When Michael Scott Hopkins was born in Alameda, California, John F. Kennedy was still sitting at his desk in the White House, wondering what to do about Marilyn Monroe and yet to square off against Nikita Khrushchev.

For his part, Khrushchev was still fuming over being denied access to Disneyland and in retaliation began placing nuclear warheads in Cuba. In hindsight, much could have been avoided if Khrushchev had only been allowed one trip around the Pirates of the Caribbean. No communist dictator in his right might would have aimed nuclear missiles at the United States if there was even the slightest chance of hitting The Happiest Place on Earth, not if he’d been given a handful of E tickets and a Davey Crocket coonskin hat.

However, Hopkins was consulted over none of this, which made sense, since he was only ten months old at the time.

Because Kennedy managed to send Khrushchev and his missiles packing out of Cuba, Hopkins avoided nuclear annihilation and grew up in the San Leandro, California, though he was still subjected to “duck and cover” drills in elementary school, along with numerous earthquake drills and actual earthquakes. Earthquakes, it should be noted, are quite scary.

Since he grew up next to the San Francisco Bay, Hopkins had the Bay and the then undeveloped environs surrounding it as his playground. With his young playmates in tow, Hopkins personally oversaw the design and construction of any number of water vessels, rafts and amphibious landing craft for the most part, and stood at the helm for numerous launchings from impromptu drydocks. Invariably, every vessel sank, which explains how Hopkins learned to swim and discovered actual sharks live in the San Francisco Bay. It also explains why the Navy, Coast Guard, and Marines rejected him as a potential recruit, and he was forced to serve in the U.S. Air Force.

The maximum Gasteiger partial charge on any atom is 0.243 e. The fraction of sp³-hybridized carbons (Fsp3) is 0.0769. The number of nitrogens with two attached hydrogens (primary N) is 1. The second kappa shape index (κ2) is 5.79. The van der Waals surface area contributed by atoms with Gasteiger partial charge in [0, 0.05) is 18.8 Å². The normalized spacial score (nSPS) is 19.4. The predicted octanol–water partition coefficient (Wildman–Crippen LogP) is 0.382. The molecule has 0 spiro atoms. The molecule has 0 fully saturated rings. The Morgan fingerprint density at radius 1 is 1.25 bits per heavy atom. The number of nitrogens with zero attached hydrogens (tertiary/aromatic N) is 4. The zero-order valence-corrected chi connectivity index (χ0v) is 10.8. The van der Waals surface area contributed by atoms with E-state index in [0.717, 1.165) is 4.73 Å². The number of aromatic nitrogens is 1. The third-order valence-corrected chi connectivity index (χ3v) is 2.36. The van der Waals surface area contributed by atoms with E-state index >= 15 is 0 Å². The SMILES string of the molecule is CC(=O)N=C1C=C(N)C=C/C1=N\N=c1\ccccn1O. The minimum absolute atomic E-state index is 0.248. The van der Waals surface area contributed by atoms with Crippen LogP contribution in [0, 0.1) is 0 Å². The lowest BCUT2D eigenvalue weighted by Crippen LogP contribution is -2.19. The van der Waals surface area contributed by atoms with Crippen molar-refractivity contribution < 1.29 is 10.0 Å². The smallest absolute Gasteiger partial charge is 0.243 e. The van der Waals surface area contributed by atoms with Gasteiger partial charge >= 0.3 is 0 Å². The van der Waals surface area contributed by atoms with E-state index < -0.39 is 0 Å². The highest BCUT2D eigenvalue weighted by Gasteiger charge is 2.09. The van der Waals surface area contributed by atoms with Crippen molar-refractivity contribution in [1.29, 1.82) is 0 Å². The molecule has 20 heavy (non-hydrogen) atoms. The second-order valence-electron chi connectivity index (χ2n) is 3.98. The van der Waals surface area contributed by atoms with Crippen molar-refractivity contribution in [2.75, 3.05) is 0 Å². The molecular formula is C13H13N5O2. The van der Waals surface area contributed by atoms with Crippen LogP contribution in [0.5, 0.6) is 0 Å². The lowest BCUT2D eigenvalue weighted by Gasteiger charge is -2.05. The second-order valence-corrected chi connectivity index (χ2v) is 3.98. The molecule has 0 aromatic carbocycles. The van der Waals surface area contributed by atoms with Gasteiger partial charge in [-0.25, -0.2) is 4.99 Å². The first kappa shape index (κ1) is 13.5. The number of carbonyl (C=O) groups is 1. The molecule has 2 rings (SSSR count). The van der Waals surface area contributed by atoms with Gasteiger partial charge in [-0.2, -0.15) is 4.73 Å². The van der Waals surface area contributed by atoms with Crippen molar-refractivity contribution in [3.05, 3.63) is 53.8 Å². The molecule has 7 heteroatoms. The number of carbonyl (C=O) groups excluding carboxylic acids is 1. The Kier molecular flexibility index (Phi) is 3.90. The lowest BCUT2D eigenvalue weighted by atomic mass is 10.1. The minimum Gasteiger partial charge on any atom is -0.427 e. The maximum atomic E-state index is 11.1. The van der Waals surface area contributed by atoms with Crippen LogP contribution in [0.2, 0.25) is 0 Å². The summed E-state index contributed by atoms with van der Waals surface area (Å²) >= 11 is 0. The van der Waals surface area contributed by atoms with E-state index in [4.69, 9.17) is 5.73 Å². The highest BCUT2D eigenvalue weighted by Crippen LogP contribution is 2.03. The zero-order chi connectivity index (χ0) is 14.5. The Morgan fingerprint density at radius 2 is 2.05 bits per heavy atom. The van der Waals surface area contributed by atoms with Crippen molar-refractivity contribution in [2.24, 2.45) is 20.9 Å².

A lackluster student in high school, Hopkins managed to learn the art of persuasion by convincing fellow students to let him copy their math homework. Yet Hopkins excelled in certain classes: Drama, Journalism, English, and Speech, all subjects leading to dead end careers and a life of unfulfilled hopes and poverty.

Directly after high school, Hopkins joined the U.S. Air Force, mostly because there was no Space Force yet. For eight years, he served, fighting back the Red Menace while complaining bitterly about having to get out of bed early to do jumping jacks.

Photo credit: Sarah Lupori

Eventually, Hopkins went to college and earned a Masters Degree in English, providing him with a skillset that left him woefully unprepared to tackle simple tasks, like changing a flat tire on the side of the road, but well-heeled when it came to writing angry letters to the editor.

Because he had a natural gift for pulling his reading glasses down to the end of his nose and looking at people with incredulity while doing so, and simultaneously pounding his shoe on the table (a trick he learned from Khrushchev), friends encouraged Hopkins to go to law school.

Hopkins is the author of The Things in Heaven and Earth, Gideon’s Sorrow, and Dr. C.M. Tinklebottom’s Great Big Book of Sex.